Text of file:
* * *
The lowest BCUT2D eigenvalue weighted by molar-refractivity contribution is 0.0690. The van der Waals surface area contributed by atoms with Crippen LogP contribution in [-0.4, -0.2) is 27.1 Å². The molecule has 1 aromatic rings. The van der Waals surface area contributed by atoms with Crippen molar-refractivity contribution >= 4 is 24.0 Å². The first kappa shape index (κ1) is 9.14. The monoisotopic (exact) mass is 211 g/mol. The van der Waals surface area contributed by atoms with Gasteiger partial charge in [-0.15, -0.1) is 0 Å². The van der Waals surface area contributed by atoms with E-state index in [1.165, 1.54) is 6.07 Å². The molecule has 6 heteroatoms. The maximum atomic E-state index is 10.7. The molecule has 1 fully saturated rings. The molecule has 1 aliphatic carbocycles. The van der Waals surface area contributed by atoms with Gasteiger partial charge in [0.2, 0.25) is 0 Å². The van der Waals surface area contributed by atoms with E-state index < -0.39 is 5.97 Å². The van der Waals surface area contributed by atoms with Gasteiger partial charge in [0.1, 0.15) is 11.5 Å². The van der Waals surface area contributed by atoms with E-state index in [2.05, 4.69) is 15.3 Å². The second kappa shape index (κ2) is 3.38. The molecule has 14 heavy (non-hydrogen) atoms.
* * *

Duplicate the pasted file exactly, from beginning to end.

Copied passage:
The lowest BCUT2D eigenvalue weighted by molar-refractivity contribution is 0.0690. The van der Waals surface area contributed by atoms with Crippen LogP contribution in [-0.4, -0.2) is 27.1 Å². The molecule has 1 aromatic rings. The van der Waals surface area contributed by atoms with Crippen molar-refractivity contribution >= 4 is 24.0 Å². The first kappa shape index (κ1) is 9.14. The monoisotopic (exact) mass is 211 g/mol. The van der Waals surface area contributed by atoms with Gasteiger partial charge in [-0.15, -0.1) is 0 Å². The van der Waals surface area contributed by atoms with E-state index in [1.165, 1.54) is 6.07 Å². The molecule has 6 heteroatoms. The maximum atomic E-state index is 10.7. The molecule has 1 fully saturated rings. The molecule has 1 aliphatic carbocycles. The van der Waals surface area contributed by atoms with Gasteiger partial charge in [0.2, 0.25) is 0 Å². The van der Waals surface area contributed by atoms with E-state index < -0.39 is 5.97 Å². The van der Waals surface area contributed by atoms with Gasteiger partial charge in [0.1, 0.15) is 11.5 Å². The van der Waals surface area contributed by atoms with E-state index in [2.05, 4.69) is 15.3 Å². The second kappa shape index (κ2) is 3.38. The molecule has 14 heavy (non-hydrogen) atoms.